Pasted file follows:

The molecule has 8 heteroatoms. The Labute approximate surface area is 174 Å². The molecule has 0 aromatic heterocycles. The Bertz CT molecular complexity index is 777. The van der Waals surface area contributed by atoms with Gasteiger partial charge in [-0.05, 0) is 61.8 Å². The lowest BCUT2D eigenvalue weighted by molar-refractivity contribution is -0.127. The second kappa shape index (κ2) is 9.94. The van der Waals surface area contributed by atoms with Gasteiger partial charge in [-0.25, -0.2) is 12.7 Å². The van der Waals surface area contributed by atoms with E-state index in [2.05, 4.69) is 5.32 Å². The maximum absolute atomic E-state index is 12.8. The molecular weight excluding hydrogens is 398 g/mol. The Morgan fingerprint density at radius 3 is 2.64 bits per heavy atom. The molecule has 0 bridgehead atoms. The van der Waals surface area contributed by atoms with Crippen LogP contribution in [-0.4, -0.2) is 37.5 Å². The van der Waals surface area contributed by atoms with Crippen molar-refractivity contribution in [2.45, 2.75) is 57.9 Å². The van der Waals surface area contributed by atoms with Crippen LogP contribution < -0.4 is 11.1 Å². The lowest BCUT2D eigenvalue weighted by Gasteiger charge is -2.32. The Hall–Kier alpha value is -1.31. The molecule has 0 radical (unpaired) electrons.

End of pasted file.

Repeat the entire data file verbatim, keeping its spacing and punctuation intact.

The molecule has 8 heteroatoms. The Labute approximate surface area is 174 Å². The molecule has 0 aromatic heterocycles. The Bertz CT molecular complexity index is 777. The van der Waals surface area contributed by atoms with Gasteiger partial charge in [-0.05, 0) is 61.8 Å². The lowest BCUT2D eigenvalue weighted by molar-refractivity contribution is -0.127. The second kappa shape index (κ2) is 9.94. The van der Waals surface area contributed by atoms with Gasteiger partial charge in [-0.25, -0.2) is 12.7 Å². The van der Waals surface area contributed by atoms with E-state index in [2.05, 4.69) is 5.32 Å². The maximum absolute atomic E-state index is 12.8. The molecular weight excluding hydrogens is 398 g/mol. The Morgan fingerprint density at radius 3 is 2.64 bits per heavy atom. The molecule has 0 bridgehead atoms. The van der Waals surface area contributed by atoms with Crippen LogP contribution in [-0.4, -0.2) is 37.5 Å². The van der Waals surface area contributed by atoms with Crippen molar-refractivity contribution in [2.45, 2.75) is 57.9 Å². The van der Waals surface area contributed by atoms with Crippen LogP contribution < -0.4 is 11.1 Å². The lowest BCUT2D eigenvalue weighted by Gasteiger charge is -2.32. The Hall–Kier alpha value is -1.31. The molecule has 0 radical (unpaired) electrons.